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« Southern Ontario Thunderstorm Potential - April 13 | Main

Ontario storm potential April 9 to the morning of April 10, 2015

With the SPC issuing an enhanced risk for southern Ontario lets take a step back and look at what the potential actually entails. Lets take a step back and see what the setup looks like. Below shows the 8:00 pm EDT (00Z) 500 mb geopotential heights and vorticity (or upper level spin). What we have is a broad trough sitting over the western U.S. with several embedded short waves. These short wave troughs will become key a little later on.

At the surface we have out stationary/warm front draped across much of the mid-west, just south of the Great Lakes into the central plains with a lee cyclone (low) setting up in CO. This low will push east northeast tonight through tomorrow along with the associated cold front with the warm front gradually pushing northward  through the day.

Through the morning the surface front will still sit just south of the Great Lakes with the 925mb front pushing north. As that occurs there will be 500 mb pushing into southern Ontario which is circled in red on the image below. Forecast soundings for this time do show very subtle hint of some elevated instability thus some showers through the morning are expected with a few lightning strikes but nothing much else. This first wave will also introduce a good deal of mid-level cloud across the the province which will also be reinforces by the the second upper wave (circled in black) as it approaches the province as well. Thus the potential for day time heating is quite low.

Below we see the top two images show surface and 500 mb geopotential height and the bottom is 925mb Theta-e and with surface based CAPE. We will be well into the warm sector but notice how temperatures are still quite cool. Since out large scale synoptic flow will be from the east southeast coming off of Lake Erie and Lake Ontario. This will lead to the surface air being heavily modified by the lakes and thus hinder much warming along with the cloud cover as well. This is also reflected in the bottom right image which shows surface based CAPE. No surface based instability is forecast to make into southern Ontario. But looking at the bottom left which is 925 mb Theta-e we can see some decent values pushing into the province with the leading edge of the good theta-e values along the purple line. These values indicate that there is the presence of instability aloft and near the 21Z time frame forecast soundings around SW'rn Ontario do show elevated cape values near 200-450 J/kg. As the second upper wave interacts with the leading edge of the higher 925mb theta-e gradient some scattered weak T-storms are possible. Circled in purple is the 3rd upper wave that is expected to swing through in the early evening near 00Z or 8pm EDT. The forecast soundings below are for 00Z and we can see through south central to southwestern Ontario we will have near 400-800 j/kg of elevated cape again. CAPE values are within the red squares. Notice all soundings have an inversion around the 950 mb level. Thus with the 3rd wave some more robust or organized storms are possible late day through the evening but are NOT expected to be severe by any means as no storms are likely to be rooted in the boundary layer. Thus the main risk would be some heavy downpours and intermittent lightning.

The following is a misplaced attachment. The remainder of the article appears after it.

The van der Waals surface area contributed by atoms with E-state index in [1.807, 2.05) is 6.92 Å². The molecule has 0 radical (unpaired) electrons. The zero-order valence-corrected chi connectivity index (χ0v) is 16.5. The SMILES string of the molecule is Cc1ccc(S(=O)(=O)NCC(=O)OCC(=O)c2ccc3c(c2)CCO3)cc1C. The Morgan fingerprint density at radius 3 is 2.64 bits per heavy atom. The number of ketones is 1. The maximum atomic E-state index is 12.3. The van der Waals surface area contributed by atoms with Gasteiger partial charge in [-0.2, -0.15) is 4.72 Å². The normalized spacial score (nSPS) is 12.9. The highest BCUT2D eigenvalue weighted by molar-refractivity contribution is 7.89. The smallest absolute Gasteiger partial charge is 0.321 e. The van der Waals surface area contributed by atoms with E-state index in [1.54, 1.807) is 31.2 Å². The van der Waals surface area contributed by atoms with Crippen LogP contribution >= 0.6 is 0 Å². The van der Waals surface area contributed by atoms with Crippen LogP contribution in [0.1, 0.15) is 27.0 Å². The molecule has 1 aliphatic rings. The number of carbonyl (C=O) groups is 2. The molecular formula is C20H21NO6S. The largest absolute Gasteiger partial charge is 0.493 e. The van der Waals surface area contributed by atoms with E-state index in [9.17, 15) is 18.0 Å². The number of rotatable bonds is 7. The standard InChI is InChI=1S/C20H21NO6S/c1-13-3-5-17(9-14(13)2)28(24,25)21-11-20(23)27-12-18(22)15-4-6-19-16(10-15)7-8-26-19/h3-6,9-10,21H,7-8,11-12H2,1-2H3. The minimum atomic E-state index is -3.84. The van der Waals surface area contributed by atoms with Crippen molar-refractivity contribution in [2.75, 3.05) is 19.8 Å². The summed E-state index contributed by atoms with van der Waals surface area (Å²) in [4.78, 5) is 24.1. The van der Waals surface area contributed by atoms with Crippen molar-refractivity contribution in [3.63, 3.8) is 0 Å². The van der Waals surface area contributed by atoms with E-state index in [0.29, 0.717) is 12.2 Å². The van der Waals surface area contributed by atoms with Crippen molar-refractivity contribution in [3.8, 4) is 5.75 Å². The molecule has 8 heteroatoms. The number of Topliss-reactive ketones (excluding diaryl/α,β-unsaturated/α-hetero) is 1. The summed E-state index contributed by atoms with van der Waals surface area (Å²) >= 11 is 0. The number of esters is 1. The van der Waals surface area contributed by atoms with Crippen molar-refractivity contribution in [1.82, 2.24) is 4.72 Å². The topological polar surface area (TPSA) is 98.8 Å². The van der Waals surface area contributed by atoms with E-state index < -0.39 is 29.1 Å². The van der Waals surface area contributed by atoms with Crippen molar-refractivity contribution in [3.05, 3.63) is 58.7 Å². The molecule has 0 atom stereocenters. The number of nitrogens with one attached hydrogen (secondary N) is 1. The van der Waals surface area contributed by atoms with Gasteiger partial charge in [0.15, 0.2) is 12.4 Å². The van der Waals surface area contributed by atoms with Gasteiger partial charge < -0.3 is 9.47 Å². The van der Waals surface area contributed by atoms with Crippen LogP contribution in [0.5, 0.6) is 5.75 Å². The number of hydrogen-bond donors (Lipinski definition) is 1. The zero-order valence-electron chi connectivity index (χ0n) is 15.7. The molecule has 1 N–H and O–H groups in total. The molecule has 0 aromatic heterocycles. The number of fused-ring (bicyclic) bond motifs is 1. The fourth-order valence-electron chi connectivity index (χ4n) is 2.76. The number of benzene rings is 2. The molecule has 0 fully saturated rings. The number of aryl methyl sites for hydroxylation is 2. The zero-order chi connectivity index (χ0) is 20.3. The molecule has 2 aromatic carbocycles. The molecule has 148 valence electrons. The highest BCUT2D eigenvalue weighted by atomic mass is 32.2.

Even assessing the 4km NAM for the 03Z time (11pm) it shows some more robust convection which will be associated with the 3rd wave. But again will likely all be elevated and non-severe.

Finally we have the cold front that comes through late Thursday night into early Friday morning. The bottom left image in the 4panel below shows again 925 mb theta-e. On it we can see a very sharp gradient associated with the cold front. Ahead of it we can see modest values which are indicative of moist unstable air. The top right shows surface based CAPE with the bottom right showing MUCAPE( Most Unstable CAPE). The MUCAPE field is higher here near 100-750 j/kg because again all the instability is elevated. The sounding below is from Wiarton which is closest to the temperature peak. At 06Z or 2am the sounding here peaks in instability with 1046 j/kg but again notice we have an inversion from 950 mb up to 850mb. But with the instability in place and a sharp cold font, some of the stronger winds aloft will likely be mixed down. Thus its not until the late overnight / early Friday morning hours where we will get into the more active period. It is during this time that with the cold front passage some wind gusts could approach the severe criteria of 90 km/h. 

Even then its difficult to know whether the winds will be associated with convection or with the front itself. The 4km NAM along the the cold front does not show much precipitation except for some scattered showers. But with the strong dynamical forcing and sharp cold front I do believe we will have a frontal squall along the cold front. With this squall will be heavy rain, some intermittent lightning, and the risk of some gusts possibly getting near 90 km/h. 

So the take away here is yes there will be the risk of scattered thunderstorms through the day tomorrow. But it is quite likely that any storms will be elevated in nature and will not pose a severe threat. Any severe threat would be late Thursday night into Friday morning along the cold front itself where there will be a high wind risk.